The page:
October 27, 2008

COUNTRY BOY

Mystery writer Hillerman dies at 83: His novels offered vivid descriptions of Indian rituals and the Navajo reservation. His heroes struggled to bridge the divide between Anglo society and the Dineh people. (Bruce Desilva, 10/26/08, The Associated Press)

Lt. Joe Leaphorn, introduced in "The Blessing Way" in 1970, was an experienced police officer who understood, but did not share, his people's traditional belief in a rich spirit world. Officer Jim Chee, introduced in "People of Darkness" in 1978, was a younger officer studying to become a "hathaali" -- Navajo for "shaman."

Together, they struggled daily to bridge the cultural divide between the dominant Anglo society and the impoverished people who call themselves the Dineh.

Hillerman's commercial breakthrough was "Skinwalkers," published in 1987 -- the first time he put both characters and their divergent world views in the same book. It sold 430,000 hardcover copies, paving the way for "A Thief of Time," which made several best seller lists. In all, he wrote 18 books in the Navajo series, the most recent titled "The Shape Shifter."

Each is characterized by an unadorned writing style, intricate plotting, memorable characterization and vivid descriptions of Indian rituals and of the vast plateau of the Navajo reservation in the Four Corners region of the Southwest.

The most acclaimed of them, including "Talking God" and "The Coyote Waits," are subtle explorations of human nature and the conflict between cultural assimilation and the pull of the old ways.

"I want Americans to stop thinking of Navajos as primitive persons, to understand that they are sophisticated and complicated," Hillerman once said.

Occasionally, he was accused of exploiting his knowledge of Navajo culture for personal gain, but in 1987, the Navajo Tribal Council honored him with its Special Friend of the Dineh award. He took greater pride in that, he often said, than in the many awards bestowed by his peers, including the Golden Spur Award from Western Writers of America and the Grand Master Award from the Mystery Writers of America, which elected him its president.

Hollywood was less kind to Hillerman. Its adaptation of his 1981 novel, "Dark Wind," with Lou Diamond Phillips and Fred Ward regrettably cast as Jim Chee and Joe Leaphorn, was a bomb.


Tony Hillerman, novelist, dies at 83 (Marilyn Stasio, October 27, 2008, NY Times)
Hillerman's evocative novels, which describe people struggling to maintain ancient traditions in the modern world, touched millions of readers, who made them best sellers. But although the themes of his books were not overtly political, he wrote with a purpose, he often said, and that purpose was to instill in his readers a respect for Indian culture. The plots of his stories, while steeped in contemporary crime and its consequences, were invariably instructive about ancient tribal beliefs and customs, from purification rituals for a soldier returned from a foreign war to incest taboos for a proper clan marriage.

"It's always troubled me that the American people are so ignorant of these rich Indian cultures," Hillerman once told Publishers Weekly. "I think it's important to show that aspects of ancient Indian ways are still very much alive and are highly germane even to our ways." [...]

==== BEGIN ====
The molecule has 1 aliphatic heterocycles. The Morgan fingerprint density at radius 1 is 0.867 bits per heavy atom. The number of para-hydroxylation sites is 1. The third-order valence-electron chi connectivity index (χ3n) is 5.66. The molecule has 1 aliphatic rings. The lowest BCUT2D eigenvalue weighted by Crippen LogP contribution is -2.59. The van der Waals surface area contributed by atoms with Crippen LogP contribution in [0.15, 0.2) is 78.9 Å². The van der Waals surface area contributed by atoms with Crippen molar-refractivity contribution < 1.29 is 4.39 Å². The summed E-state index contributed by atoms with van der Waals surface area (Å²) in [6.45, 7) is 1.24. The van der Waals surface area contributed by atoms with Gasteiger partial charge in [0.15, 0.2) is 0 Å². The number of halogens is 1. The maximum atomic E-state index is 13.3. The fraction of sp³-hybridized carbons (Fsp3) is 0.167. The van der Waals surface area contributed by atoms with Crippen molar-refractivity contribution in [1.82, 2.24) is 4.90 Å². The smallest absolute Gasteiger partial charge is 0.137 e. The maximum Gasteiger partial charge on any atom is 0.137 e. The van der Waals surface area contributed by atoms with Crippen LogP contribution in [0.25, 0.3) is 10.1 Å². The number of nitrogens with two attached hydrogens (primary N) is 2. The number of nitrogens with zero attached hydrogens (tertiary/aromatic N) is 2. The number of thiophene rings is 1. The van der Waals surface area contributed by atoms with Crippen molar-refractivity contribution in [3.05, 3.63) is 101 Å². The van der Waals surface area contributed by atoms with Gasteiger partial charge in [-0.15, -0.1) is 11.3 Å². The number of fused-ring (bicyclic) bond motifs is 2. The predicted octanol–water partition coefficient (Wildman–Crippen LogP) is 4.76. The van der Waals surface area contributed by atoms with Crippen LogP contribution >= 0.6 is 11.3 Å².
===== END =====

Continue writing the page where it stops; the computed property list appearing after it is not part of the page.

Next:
Joe Leaphorn, seasoned and a bit cynical, has a logical mind and a passion for order that reflects his upbringing in the Navajo Way. His code of behavior is dictated by a belief in the ordered, harmonious patterns of life that link man to the natural world. But he is not a fundamentalist in terms of religion; the grizzled skeptic is the holder of a master's degree in anthropology.

Younger and more idealistic than his pragmatic fellow police officer, Jim Chee seeks a more spiritual connection to Navajo tradition. Over the course of several books, he studies to become a hataalii, a singer or medicine man. This ambition often creates friction between the religious faith he professes and the secular rules of criminal justice he is sworn to uphold. Chee first appears in "People of Darkness," Hillerman's fifth novel, as a counterpoint to Leaphorn's cynicism.

Leaphorn and Chee appear in separate novels of Hillerman's Navajo Tribal Police series , each novel challenging them with a crime that seems to be entangled in the spirit world yet at the same time starkly rooted in the modern reservation life Hillerman knew so well.

In "Skinwalkers" (1986), Hillerman first brought Leaphorn and Chee together on the same case to offer a fascinating interplay of two different representatives of Navajo culture. In "Skinwalkers," the police officers investigate three murders on the reservation linked only by pellets of bone associated with the murder weapons. Is this an indication that the murders are the work of skinwalkers, witches who can fly and take the shapes of dogs, wolves or other animals? Leaphorn hates witchcraft and holds superstition, unemployment and whisky responsible for much of the suffering endured by his people. But Chee knows the power of forces the science of the white man cannot explain. The detectives blend their special views of the world to solve the case.

In addition to his complex heroes, Hillerman also wrote compassionately and with intimate knowledge of a great range of clansmen from the Navajo, Hopi and Zuni tribes, people with whom he felt a deep affinity because he grew up among those very much like them. "When I met the Navajo I now so often write about, I recognized kindred spirits," he wrote in an autobiographical essay in 1986. "Country boys. Folks among whom I felt at ease."

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Posted by Orrin Judd at October 27, 2008 7:19 AM
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